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Tuesday, Jan. 15, 2019

Chief Technology Officer

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Bringing smart-city technology

“We can’t compete with other cities if we do not compare to other cities. And in the digital age, cities that showcase technology win jobs.”

And in two short sentences, newly inaugurated Shreveport Mayor Adrian Perkins followed up on a campaign pledge. Throughout his mayoral campaign, Perkins had emphasized that he would bring smart-city technology to Shreveport.

In his Dec. 29 inaugural address he announced that he would appoint Shreveport’s first chief technology officer (CTO). On Jan. 4 Perkins nominated Keith Hanson for this new post.

Hanson is the former president of a local tech company that specializes in custom software and app developments. His appointment must be confirmed by the Shreveport City Council.

Hanson is considered to be a virtual genius by the local tech-head crowd. His success as a small business entrepreneur is also a big positive.

Hanson will head up the city’s Information Technology Department. The 2019 budget for this department is $3.7 million.

Nationwide, many cities have CTOs. In Louisiana, these include Baton Rouge, New Orleans and Monroe.

Some have combined these responsibilities into chief innovation officers’ positions. No matter the nomenclature, the goal is the same: to use technology to improve the quality of life for citizens.

Hanson will have many job duties. He will be charged with pursuing grants for smart-city initiatives, advising Perkins and department heads on the implementation of technology and providing support for Shreveport’s local tech sector.

The smart-city concept has gained substantial momentum in the 21st century. Generally, the term is applied to urban areas that use different types of electronic data collection sensors to supply information which is used to manage assets and resources efficiently.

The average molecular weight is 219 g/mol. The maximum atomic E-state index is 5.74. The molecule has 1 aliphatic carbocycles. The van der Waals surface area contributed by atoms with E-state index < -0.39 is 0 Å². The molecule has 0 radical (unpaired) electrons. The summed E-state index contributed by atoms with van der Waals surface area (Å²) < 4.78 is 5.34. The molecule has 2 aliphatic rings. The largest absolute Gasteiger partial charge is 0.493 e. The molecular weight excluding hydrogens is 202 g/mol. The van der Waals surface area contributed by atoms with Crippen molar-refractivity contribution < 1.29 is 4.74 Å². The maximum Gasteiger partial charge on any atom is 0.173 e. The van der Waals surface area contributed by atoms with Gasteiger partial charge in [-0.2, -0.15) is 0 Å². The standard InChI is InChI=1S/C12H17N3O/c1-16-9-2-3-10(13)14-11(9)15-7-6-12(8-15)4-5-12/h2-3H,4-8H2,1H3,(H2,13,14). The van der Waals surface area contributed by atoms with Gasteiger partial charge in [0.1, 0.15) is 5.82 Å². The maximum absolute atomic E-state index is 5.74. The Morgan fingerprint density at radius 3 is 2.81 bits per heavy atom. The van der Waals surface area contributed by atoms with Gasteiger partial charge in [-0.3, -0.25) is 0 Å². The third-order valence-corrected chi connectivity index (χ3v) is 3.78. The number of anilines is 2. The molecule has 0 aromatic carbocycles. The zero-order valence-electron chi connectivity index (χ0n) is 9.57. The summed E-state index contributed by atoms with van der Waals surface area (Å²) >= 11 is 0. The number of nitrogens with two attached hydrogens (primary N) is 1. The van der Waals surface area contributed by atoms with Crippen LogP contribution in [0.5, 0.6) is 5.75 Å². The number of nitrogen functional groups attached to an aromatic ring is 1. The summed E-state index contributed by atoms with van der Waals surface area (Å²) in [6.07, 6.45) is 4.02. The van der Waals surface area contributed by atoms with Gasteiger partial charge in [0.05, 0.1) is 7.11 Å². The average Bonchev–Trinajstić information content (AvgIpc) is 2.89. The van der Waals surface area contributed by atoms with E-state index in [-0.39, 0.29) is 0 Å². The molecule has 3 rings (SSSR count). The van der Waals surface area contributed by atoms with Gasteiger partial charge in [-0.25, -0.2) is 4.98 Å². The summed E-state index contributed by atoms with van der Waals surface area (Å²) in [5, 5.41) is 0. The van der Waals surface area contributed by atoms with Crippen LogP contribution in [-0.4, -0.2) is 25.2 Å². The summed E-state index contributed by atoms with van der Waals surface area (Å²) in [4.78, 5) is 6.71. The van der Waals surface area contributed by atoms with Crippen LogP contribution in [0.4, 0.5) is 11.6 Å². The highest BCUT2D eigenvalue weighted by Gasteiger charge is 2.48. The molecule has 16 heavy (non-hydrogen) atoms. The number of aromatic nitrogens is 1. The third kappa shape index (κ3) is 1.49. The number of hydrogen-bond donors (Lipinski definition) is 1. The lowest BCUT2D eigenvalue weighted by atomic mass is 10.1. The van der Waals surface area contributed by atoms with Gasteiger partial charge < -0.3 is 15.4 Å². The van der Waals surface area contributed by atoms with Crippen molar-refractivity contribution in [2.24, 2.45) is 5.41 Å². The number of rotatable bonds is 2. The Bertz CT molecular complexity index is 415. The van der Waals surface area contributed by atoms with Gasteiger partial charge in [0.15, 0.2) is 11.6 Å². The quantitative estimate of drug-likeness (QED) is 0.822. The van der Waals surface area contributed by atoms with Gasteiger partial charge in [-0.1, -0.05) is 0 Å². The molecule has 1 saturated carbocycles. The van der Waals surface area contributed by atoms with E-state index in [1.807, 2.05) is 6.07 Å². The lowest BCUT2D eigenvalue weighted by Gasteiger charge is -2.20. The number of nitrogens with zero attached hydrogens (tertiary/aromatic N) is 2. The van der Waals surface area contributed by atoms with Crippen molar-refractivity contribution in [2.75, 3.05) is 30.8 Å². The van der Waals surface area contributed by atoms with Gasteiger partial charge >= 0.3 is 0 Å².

Smart-city technology allows city officials to interact directly with both community and city infrastructure. This facilitates monitoring what is happening in a city on a real-time basis. This technology can be utilized to monitor and manage traffic systems, the city water and sewage systems, and assist law enforcement.

Another major responsibility of the new CTO will be to pursue city-wide broadband through public/private partnerships. This network would make the city more attractive to techbased companies. It would also bring affordable, high-speed internet access to all Shreveporters.

Fiber-optic broadband is the fastest internet connection available. Perkins plans on forming public/private partnerships to expand the fiber-optic coverage area until Shreveport achieves universal broadband coverage.

Universal broadband is also an attractive selling point when luring industries that require high-tech infrastructure to conduct business in real-time. The more neighborhoods with fiber-optics, the more competitive are broadband prices.

New York City recently issued a request for proposal (RFP) to expand high-speed broadband access. The RFP invited input on technology and private partnership approaches to expand internet access to every city resident and business by 2025. A privately funded consortium is planning on installing kiosks with free high-speed Wi-Fi at no cost to the city.

Hanson will also review the city’s website, by many standards outdated and not user-friendly, especially to Shreveport’s seniors.

Perkins promised that hiring a CTO would send a strong signal to tech companies that Shreveport was open for their business. As predicted, out-of-town inquiries were received by his office after the CTO announcement.

Perkins believes that an upgraded tech infrastructure will attract higher paying jobs, improve educational opportunities and reduce crime. He also sees technology as a tool that can assist in solving the city’s most persistent problems and save taxpayer dollars.

Much like the Big Apple, Shreveport will need to solicit creative solutions to maximize public benefit with private investment to achieve his goal of providing reliable, high-quality services to meet community needs.

The appointment of a CTO is the first step. Shreveport citizens can expect Perkins to make a significant push to implement many smart-city initiatives.

CORRECTION: The Good, The Bad and The Ugly Facing New Shreveport Mayor The prior article incorrectly stated that the convention center hotel was a drain on the city’s resources.

Actually, it is the convention center that is an annual drain on the city's revenues, which is typical for these facilities. The 2019 budget anticipates a $1.7 million operating deficit. The budget also includes $2 million for necessary capital repairs and facility updates.

The Hilton now operates at a profit. Estimated 2018 revenues over expenses were approximately $864,000. The excess money is to be utilized for facility upgrades and reserve maintenance fund.

We apologize for the error.

John Settle’s articles appear in local publications and on his blog Settletalk.com. His email is john@jesettle.com.

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